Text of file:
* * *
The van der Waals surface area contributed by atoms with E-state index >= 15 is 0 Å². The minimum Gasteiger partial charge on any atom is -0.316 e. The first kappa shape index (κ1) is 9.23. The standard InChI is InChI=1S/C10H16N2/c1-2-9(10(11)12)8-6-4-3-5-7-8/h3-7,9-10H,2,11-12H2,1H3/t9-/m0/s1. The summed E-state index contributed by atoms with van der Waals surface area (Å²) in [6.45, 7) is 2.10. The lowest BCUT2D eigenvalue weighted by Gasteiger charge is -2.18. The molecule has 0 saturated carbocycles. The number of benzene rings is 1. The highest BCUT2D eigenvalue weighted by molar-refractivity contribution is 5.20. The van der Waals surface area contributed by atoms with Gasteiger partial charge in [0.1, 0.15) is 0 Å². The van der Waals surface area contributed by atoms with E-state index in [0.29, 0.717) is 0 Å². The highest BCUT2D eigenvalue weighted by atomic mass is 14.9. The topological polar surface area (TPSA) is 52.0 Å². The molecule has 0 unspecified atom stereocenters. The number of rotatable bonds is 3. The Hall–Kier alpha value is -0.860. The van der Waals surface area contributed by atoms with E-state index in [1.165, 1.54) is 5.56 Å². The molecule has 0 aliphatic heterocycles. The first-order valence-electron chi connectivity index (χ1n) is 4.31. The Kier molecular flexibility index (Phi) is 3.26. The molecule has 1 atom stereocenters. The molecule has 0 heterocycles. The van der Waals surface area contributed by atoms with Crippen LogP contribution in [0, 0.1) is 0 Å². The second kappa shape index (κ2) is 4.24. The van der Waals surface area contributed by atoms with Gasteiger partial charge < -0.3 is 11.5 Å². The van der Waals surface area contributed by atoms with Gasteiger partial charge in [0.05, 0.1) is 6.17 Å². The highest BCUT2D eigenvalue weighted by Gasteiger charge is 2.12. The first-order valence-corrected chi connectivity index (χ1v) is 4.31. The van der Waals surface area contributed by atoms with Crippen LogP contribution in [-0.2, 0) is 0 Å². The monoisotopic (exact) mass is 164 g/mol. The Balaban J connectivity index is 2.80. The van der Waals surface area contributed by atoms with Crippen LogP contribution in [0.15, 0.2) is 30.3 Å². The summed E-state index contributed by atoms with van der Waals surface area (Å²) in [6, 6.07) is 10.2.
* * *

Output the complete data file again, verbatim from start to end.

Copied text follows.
The van der Waals surface area contributed by atoms with E-state index >= 15 is 0 Å². The minimum Gasteiger partial charge on any atom is -0.316 e. The first kappa shape index (κ1) is 9.23. The standard InChI is InChI=1S/C10H16N2/c1-2-9(10(11)12)8-6-4-3-5-7-8/h3-7,9-10H,2,11-12H2,1H3/t9-/m0/s1. The summed E-state index contributed by atoms with van der Waals surface area (Å²) in [6.45, 7) is 2.10. The lowest BCUT2D eigenvalue weighted by Gasteiger charge is -2.18. The molecule has 0 saturated carbocycles. The number of benzene rings is 1. The highest BCUT2D eigenvalue weighted by molar-refractivity contribution is 5.20. The van der Waals surface area contributed by atoms with Gasteiger partial charge in [0.1, 0.15) is 0 Å². The van der Waals surface area contributed by atoms with E-state index in [0.29, 0.717) is 0 Å². The highest BCUT2D eigenvalue weighted by atomic mass is 14.9. The topological polar surface area (TPSA) is 52.0 Å². The molecule has 0 unspecified atom stereocenters. The number of rotatable bonds is 3. The Hall–Kier alpha value is -0.860. The van der Waals surface area contributed by atoms with E-state index in [1.165, 1.54) is 5.56 Å². The molecule has 0 aliphatic heterocycles. The first-order valence-electron chi connectivity index (χ1n) is 4.31. The Kier molecular flexibility index (Phi) is 3.26. The molecule has 1 atom stereocenters. The molecule has 0 heterocycles. The van der Waals surface area contributed by atoms with Crippen LogP contribution in [0, 0.1) is 0 Å². The second kappa shape index (κ2) is 4.24. The van der Waals surface area contributed by atoms with Gasteiger partial charge < -0.3 is 11.5 Å². The van der Waals surface area contributed by atoms with Gasteiger partial charge in [0.05, 0.1) is 6.17 Å². The highest BCUT2D eigenvalue weighted by Gasteiger charge is 2.12. The first-order valence-corrected chi connectivity index (χ1v) is 4.31. The van der Waals surface area contributed by atoms with Crippen LogP contribution in [-0.2, 0) is 0 Å². The monoisotopic (exact) mass is 164 g/mol. The Balaban J connectivity index is 2.80. The van der Waals surface area contributed by atoms with Crippen LogP contribution in [0.15, 0.2) is 30.3 Å². The summed E-state index contributed by atoms with van der Waals surface area (Å²) in [6, 6.07) is 10.2.